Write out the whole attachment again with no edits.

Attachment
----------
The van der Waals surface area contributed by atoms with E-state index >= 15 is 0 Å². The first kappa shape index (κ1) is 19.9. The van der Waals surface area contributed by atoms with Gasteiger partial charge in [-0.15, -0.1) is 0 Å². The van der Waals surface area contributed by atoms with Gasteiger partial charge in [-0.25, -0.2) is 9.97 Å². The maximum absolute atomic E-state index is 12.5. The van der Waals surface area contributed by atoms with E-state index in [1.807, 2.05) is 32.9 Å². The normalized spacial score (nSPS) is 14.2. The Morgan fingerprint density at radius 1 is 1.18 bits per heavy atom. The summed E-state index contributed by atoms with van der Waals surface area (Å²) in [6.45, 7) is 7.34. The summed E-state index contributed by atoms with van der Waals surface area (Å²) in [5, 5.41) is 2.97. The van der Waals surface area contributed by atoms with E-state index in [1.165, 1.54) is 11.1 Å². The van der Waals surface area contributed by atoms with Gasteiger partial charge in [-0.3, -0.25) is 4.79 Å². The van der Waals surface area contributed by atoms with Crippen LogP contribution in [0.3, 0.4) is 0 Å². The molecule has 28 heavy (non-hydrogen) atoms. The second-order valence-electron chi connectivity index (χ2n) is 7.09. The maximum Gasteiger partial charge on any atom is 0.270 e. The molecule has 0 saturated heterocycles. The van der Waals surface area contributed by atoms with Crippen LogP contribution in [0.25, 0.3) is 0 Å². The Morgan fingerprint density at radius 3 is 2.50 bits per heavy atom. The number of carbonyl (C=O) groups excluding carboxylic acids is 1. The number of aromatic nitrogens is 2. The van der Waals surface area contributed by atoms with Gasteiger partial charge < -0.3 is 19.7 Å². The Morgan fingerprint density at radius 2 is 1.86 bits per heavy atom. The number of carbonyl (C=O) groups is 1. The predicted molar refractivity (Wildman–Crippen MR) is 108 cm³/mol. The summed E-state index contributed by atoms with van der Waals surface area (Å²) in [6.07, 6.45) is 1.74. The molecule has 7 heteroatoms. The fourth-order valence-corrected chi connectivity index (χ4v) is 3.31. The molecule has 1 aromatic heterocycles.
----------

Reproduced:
The van der Waals surface area contributed by atoms with E-state index >= 15 is 0 Å². The first kappa shape index (κ1) is 19.9. The van der Waals surface area contributed by atoms with Gasteiger partial charge in [-0.15, -0.1) is 0 Å². The van der Waals surface area contributed by atoms with Gasteiger partial charge in [-0.25, -0.2) is 9.97 Å². The maximum absolute atomic E-state index is 12.5. The van der Waals surface area contributed by atoms with E-state index in [1.807, 2.05) is 32.9 Å². The normalized spacial score (nSPS) is 14.2. The Morgan fingerprint density at radius 1 is 1.18 bits per heavy atom. The summed E-state index contributed by atoms with van der Waals surface area (Å²) in [6.45, 7) is 7.34. The summed E-state index contributed by atoms with van der Waals surface area (Å²) in [5, 5.41) is 2.97. The van der Waals surface area contributed by atoms with E-state index in [1.165, 1.54) is 11.1 Å². The van der Waals surface area contributed by atoms with Gasteiger partial charge in [-0.3, -0.25) is 4.79 Å². The van der Waals surface area contributed by atoms with Crippen LogP contribution in [0.3, 0.4) is 0 Å². The molecule has 28 heavy (non-hydrogen) atoms. The second-order valence-electron chi connectivity index (χ2n) is 7.09. The maximum Gasteiger partial charge on any atom is 0.270 e. The molecule has 0 saturated heterocycles. The van der Waals surface area contributed by atoms with Crippen LogP contribution in [0.25, 0.3) is 0 Å². The Morgan fingerprint density at radius 3 is 2.50 bits per heavy atom. The number of carbonyl (C=O) groups excluding carboxylic acids is 1. The number of aromatic nitrogens is 2. The van der Waals surface area contributed by atoms with Gasteiger partial charge < -0.3 is 19.7 Å². The Morgan fingerprint density at radius 2 is 1.86 bits per heavy atom. The number of carbonyl (C=O) groups is 1. The predicted molar refractivity (Wildman–Crippen MR) is 108 cm³/mol. The summed E-state index contributed by atoms with van der Waals surface area (Å²) in [6.07, 6.45) is 1.74. The molecule has 7 heteroatoms. The fourth-order valence-corrected chi connectivity index (χ4v) is 3.31. The molecule has 1 aromatic heterocycles.